Abstract

Several countries in sub-Saharan Africa, including Kenya, have introduced free/subsidized secondary education. This paper examines the role of these free/subsidized education policies on teenage motherhood. To identify the causal effect, I exploit the timing of a national reform in Kenya that eliminated/subsidized secondary school fees using a difference-in-difference estimation design. Using the 2014 Kenya Demographic and Health Survey (DHS), I estimate that the likelihood of teenage motherhood decreased by approximately 5 percentage points after the policy's implementation. This study reiterates that the teenage period is crucial in terms of developing human capital through formal schooling. In most developing countries, parents often determine and fund human capital, which makes household wealth/income a critical factor in human capital accumulation and its intergenerational process. I also highlight positive externalities from educational-centered policies, such as long-term economic growth, poverty reduction, and reduction of social welfare dependency.

Introduction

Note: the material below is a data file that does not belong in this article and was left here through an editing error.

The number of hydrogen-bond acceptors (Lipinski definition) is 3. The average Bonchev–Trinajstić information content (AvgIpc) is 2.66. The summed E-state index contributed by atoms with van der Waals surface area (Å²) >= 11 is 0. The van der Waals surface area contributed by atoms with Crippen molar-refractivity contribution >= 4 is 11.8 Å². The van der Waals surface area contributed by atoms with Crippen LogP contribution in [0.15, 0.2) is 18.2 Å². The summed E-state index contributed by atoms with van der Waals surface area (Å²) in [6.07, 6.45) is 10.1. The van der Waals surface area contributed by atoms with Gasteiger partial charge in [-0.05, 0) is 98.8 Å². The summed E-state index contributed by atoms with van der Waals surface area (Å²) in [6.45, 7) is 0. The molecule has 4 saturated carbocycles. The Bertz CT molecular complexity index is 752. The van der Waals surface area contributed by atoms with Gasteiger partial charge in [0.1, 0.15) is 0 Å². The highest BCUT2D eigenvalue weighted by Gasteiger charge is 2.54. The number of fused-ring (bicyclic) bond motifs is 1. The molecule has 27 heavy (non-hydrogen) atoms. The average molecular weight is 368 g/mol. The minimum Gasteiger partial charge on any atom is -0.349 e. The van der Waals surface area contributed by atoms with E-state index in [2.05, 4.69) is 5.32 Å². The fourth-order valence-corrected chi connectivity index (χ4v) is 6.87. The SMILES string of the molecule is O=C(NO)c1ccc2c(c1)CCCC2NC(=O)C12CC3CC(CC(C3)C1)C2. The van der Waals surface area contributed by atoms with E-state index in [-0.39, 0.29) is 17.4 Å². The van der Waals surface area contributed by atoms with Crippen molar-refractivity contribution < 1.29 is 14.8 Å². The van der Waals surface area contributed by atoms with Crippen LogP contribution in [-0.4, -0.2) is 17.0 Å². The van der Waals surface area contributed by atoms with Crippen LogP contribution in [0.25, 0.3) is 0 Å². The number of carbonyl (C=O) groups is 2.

In 2013, the United Nations Population Fund (UNFPA 2013b; formerly the United Nations Fund for Population Activities) noted that teenage pregnancy1 remains a global challenge that requires urgent resolve. Demonstrating the gravity of teenage pregnancy, the UNFPA (2015) reported that approximately 16 million girls aged 15–19 become pregnant worldwide. Estimates for 2010 show that about 95% of adolescent births worldwide occur in developing countries, with about 36 million women aged 20–24 reporting having given birth before their 18th birthday and about 5.6 million reporting a birth before their 15th birthday (UNFPA 2013a, 2013b). In 2013, the highest incidence of teenage pregnancies occurred in sub-Saharan Africa. In this region, teenage births accounted for more than one-half of all births, an estimated 101 births per 1,000 women, which was almost double the global average (Odimegwu and Mkwananzi 2016). Additionally, among the 15 countries worldwide where more than 30% of 20- to 24-year-olds gave birth before age 18, 14 are in the sub-Saharan region, including Niger, Uganda, and Malawi. Although Kenya is not among this group, it is in the top 10 in terms of numbers of women aged 20–24 who gave birth by their 18th birthday (see Loaiza and Liang 2013).